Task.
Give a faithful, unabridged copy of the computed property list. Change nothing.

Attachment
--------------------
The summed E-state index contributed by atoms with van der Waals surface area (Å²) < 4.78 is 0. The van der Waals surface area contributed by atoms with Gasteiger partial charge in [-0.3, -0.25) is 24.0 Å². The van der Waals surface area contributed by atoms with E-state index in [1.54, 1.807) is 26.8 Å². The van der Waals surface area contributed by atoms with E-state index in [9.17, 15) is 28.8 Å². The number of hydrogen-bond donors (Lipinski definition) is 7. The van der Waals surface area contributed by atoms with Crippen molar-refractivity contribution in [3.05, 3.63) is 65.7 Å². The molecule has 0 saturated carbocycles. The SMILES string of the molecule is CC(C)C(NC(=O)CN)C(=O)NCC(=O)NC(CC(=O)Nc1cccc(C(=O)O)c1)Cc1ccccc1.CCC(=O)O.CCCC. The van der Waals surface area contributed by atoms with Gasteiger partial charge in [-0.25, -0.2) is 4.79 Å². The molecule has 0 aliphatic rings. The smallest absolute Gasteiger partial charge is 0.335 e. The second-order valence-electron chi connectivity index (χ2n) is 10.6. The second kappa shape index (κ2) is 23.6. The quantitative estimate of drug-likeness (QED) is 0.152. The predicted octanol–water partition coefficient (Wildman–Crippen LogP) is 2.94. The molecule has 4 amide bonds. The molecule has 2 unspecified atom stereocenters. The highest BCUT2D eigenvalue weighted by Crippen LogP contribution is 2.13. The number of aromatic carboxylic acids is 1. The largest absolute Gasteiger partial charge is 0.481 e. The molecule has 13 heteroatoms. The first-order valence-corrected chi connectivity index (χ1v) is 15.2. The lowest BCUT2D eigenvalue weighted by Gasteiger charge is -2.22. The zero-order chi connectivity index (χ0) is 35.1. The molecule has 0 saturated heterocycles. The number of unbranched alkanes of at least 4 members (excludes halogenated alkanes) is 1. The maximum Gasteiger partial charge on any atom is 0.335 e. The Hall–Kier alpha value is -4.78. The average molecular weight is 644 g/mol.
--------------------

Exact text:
The summed E-state index contributed by atoms with van der Waals surface area (Å²) < 4.78 is 0. The van der Waals surface area contributed by atoms with Gasteiger partial charge in [-0.3, -0.25) is 24.0 Å². The van der Waals surface area contributed by atoms with E-state index in [1.54, 1.807) is 26.8 Å². The van der Waals surface area contributed by atoms with E-state index in [9.17, 15) is 28.8 Å². The number of hydrogen-bond donors (Lipinski definition) is 7. The van der Waals surface area contributed by atoms with Crippen molar-refractivity contribution in [3.05, 3.63) is 65.7 Å². The molecule has 0 saturated carbocycles. The SMILES string of the molecule is CC(C)C(NC(=O)CN)C(=O)NCC(=O)NC(CC(=O)Nc1cccc(C(=O)O)c1)Cc1ccccc1.CCC(=O)O.CCCC. The van der Waals surface area contributed by atoms with Gasteiger partial charge in [-0.25, -0.2) is 4.79 Å². The molecule has 0 aliphatic rings. The smallest absolute Gasteiger partial charge is 0.335 e. The second-order valence-electron chi connectivity index (χ2n) is 10.6. The second kappa shape index (κ2) is 23.6. The quantitative estimate of drug-likeness (QED) is 0.152. The predicted octanol–water partition coefficient (Wildman–Crippen LogP) is 2.94. The molecule has 4 amide bonds. The molecule has 2 unspecified atom stereocenters. The highest BCUT2D eigenvalue weighted by Crippen LogP contribution is 2.13. The number of aromatic carboxylic acids is 1. The largest absolute Gasteiger partial charge is 0.481 e. The molecule has 13 heteroatoms. The first-order valence-corrected chi connectivity index (χ1v) is 15.2. The lowest BCUT2D eigenvalue weighted by Gasteiger charge is -2.22. The zero-order chi connectivity index (χ0) is 35.1. The molecule has 0 saturated heterocycles. The number of unbranched alkanes of at least 4 members (excludes halogenated alkanes) is 1. The maximum Gasteiger partial charge on any atom is 0.335 e. The Hall–Kier alpha value is -4.78. The average molecular weight is 644 g/mol.